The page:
He was fully part of the egregious Bush circus in the White House.
On Meet the Press, the bank's CEO admitted his company's “egregious” mistake and expressed his desire to clear up any wrongdoing.
And on his website he has posted a number of archival videos of him engaging in egregious behavior.
After von Schirach glossed over his egregious past, Frost asked him if there was anything that he regretted.
But in the past few decades, gerrymandering has become so egregious that it undermines the credibility of House elections.
"You say she once made advances to you," I said, with a horrid suspicion at my heart that I had been an egregious fool.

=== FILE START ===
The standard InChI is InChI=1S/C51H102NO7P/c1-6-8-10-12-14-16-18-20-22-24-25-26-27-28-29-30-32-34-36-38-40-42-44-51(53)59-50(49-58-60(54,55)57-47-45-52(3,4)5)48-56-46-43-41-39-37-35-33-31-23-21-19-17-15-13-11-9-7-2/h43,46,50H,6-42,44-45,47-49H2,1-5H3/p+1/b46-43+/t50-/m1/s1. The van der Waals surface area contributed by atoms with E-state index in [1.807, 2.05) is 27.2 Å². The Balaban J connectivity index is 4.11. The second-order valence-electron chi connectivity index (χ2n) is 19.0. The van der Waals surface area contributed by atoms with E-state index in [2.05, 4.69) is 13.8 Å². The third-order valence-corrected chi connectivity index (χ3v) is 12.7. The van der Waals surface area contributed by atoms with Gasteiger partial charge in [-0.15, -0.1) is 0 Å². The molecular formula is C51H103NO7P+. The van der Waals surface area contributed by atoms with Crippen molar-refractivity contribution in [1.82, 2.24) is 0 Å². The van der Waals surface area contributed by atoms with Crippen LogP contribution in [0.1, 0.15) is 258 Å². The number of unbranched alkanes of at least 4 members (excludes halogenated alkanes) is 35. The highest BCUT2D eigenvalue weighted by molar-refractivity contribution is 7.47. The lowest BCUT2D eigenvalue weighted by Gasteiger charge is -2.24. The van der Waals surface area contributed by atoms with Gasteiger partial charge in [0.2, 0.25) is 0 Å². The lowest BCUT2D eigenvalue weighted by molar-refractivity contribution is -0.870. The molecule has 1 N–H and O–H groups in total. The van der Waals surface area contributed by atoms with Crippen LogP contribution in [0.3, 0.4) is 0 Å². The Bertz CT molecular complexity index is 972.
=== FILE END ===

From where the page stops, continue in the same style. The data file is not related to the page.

“He deserved what he got, for his egregious vanity,” said Lyndsay.
Lax as Harry is, one hesitates to saddle him with such an egregious contradiction.
And this error is so egregious that I am confounded at the universality with which it has been received.
When Wade wrote of the great dead he was egregious, but in conversation he was familiar and fond.
1530s, "distinguished, eminent, excellent," from Latin egregius "distinguished, excellent, extraordinary," from the phrase ex grege "rising above the flock," from ex "out of" (see ex-) + grege, ablative of grex "herd, flock" (see gregarious).
Disapproving sense, now predominant, arose late 16c., originally ironic and is not in the Latin word, which etymologically means simply "exceptional." Related: Egregiously; egregiousness.